San José, Costa Rica, since 1956

Costa Rica trade deficit shrinks

Import and export numbers both sustained considerable blows in January from the global economic crisis, but the traffic of incoming shipments slowed further than that of outgoing goods, bringing down Costa Rica´s trade deficit by 52.7 percent.

Imports shrank in January by 32.6 percent from the same month last year, while exports went down 17 percent. Economists continue to declare a recession, though state officials and the Central Bank are still avoiding the “R” word (see last week´s story).

“The drop in imports reflects a lower domestic demand, resulting from the rise in interest rates, the recession the country is experiencing, and the drop in the prices of fuel,” consulting firm Aldesa said.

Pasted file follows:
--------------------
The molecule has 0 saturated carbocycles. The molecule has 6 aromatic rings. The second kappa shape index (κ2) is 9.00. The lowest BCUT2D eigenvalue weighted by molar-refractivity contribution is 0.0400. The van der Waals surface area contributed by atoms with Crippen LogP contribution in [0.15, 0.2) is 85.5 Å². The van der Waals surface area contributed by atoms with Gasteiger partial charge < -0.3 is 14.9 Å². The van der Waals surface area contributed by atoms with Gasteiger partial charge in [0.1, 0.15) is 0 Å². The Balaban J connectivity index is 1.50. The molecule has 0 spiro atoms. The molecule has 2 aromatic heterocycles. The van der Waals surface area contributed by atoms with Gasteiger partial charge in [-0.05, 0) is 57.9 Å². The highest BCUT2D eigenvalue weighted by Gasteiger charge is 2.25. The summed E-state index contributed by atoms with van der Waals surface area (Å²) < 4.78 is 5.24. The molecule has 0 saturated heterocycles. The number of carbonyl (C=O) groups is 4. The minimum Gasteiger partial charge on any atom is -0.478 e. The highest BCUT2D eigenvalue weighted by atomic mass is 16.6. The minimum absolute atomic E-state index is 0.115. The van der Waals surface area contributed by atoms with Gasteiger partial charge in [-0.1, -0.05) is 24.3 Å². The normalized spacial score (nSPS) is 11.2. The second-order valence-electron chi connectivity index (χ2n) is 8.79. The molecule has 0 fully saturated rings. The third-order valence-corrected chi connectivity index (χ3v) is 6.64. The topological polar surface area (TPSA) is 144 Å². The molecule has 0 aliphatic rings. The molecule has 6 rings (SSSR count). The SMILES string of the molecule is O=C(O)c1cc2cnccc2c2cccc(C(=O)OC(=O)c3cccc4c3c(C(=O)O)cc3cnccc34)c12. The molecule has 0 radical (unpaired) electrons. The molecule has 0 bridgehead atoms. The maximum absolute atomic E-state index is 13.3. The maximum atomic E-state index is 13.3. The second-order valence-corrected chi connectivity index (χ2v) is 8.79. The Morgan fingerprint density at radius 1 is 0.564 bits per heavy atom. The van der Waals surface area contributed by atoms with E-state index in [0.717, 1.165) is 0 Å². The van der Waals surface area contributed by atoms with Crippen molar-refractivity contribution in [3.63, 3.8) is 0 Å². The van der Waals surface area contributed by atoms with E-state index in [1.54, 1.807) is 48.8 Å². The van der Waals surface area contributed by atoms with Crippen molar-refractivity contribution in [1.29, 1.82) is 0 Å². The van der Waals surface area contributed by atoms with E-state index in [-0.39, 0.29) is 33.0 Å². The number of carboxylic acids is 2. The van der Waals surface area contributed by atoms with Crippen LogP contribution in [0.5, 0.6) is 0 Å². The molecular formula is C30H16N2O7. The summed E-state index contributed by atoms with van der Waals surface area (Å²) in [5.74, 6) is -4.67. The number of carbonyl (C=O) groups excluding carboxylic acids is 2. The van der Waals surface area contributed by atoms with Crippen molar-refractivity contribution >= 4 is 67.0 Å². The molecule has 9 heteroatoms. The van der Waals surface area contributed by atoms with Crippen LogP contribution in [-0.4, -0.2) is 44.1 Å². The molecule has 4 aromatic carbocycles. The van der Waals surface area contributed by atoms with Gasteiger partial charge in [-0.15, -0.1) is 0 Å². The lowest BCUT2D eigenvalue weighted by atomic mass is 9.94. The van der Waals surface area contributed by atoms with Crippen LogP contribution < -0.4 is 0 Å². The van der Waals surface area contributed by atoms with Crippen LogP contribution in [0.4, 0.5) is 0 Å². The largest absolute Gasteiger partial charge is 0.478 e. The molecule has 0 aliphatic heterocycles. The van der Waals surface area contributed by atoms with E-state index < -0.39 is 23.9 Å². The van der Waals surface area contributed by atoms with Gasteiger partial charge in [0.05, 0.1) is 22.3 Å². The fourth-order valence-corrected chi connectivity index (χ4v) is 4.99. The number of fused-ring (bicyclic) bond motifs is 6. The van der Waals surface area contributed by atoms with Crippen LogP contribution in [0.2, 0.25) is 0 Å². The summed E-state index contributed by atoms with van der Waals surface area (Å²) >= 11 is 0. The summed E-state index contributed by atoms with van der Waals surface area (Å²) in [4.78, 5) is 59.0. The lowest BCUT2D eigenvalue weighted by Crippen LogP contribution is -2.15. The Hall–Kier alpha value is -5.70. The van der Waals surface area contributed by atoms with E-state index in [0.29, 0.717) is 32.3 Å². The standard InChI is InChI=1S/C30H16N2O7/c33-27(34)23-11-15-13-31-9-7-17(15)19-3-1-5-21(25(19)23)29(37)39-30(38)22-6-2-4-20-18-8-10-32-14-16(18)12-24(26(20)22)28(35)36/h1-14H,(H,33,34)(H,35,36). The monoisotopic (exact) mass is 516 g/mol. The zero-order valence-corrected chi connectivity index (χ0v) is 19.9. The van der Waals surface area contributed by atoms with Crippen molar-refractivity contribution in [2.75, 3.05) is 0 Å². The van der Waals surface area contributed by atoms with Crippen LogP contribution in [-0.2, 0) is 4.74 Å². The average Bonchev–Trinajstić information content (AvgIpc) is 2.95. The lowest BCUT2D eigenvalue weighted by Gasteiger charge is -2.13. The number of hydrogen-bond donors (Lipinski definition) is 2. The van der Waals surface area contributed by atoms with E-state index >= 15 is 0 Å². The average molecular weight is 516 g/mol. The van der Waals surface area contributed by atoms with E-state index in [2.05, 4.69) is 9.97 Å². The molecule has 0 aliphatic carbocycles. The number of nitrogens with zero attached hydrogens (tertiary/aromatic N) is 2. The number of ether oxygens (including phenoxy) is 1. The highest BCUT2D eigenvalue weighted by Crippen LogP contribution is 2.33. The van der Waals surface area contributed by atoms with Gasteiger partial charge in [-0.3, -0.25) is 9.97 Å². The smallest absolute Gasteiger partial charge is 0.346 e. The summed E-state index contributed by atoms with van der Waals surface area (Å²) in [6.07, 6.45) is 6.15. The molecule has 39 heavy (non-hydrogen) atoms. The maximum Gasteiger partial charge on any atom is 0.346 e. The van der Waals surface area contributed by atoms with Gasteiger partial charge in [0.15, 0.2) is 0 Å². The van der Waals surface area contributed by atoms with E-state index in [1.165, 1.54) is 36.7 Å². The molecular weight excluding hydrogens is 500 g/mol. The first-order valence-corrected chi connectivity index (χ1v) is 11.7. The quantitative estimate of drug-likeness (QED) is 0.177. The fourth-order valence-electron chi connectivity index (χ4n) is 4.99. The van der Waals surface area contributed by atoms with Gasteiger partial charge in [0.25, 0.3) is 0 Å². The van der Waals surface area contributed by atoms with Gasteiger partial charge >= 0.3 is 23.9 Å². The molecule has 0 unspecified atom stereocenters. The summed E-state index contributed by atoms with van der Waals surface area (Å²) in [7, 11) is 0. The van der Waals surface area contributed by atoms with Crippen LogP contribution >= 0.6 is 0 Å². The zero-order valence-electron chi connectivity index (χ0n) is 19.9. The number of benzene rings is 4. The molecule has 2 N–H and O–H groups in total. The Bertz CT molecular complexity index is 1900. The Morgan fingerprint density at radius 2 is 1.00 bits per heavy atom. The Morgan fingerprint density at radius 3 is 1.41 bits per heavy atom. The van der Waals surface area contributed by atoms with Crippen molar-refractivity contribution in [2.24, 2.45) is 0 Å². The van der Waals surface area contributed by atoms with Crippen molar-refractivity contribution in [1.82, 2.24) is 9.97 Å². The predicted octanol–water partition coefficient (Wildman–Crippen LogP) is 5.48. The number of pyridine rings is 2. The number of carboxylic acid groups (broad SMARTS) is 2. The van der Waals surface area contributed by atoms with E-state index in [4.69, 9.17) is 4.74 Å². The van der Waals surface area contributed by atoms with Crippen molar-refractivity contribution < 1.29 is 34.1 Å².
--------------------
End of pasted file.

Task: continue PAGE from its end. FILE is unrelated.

In terms of exports, the recession in the United States, the chief importer of Tico-made goods, continued to cut into companies´ earnings here. Last month saw $220.7 million in goods exported to the U.S., down by 17.6 percent from January 2008, according to the Foreign Trade Ministry (COMEX).

Of all exports, computer parts were hit the hardest, said COMEX, citing losses of as much as $56 million, or 30 percent.

“One of the principal causes of the lower level of operation of exporting companies is based on the difficulty in this sector to attain lines of credit,” Foreign Trade Minister Marco Vinicio Ruiz said in a statement.

Amid the grim figures, the Foreign Trade Promotion Office found a ray of hope: Canada. Against the grain, exports to Canada rose by 9.7 percent in January compared with the same month last year, with ornamental plants, tires, pineapples and textiles driving the increase.

Comments are closed.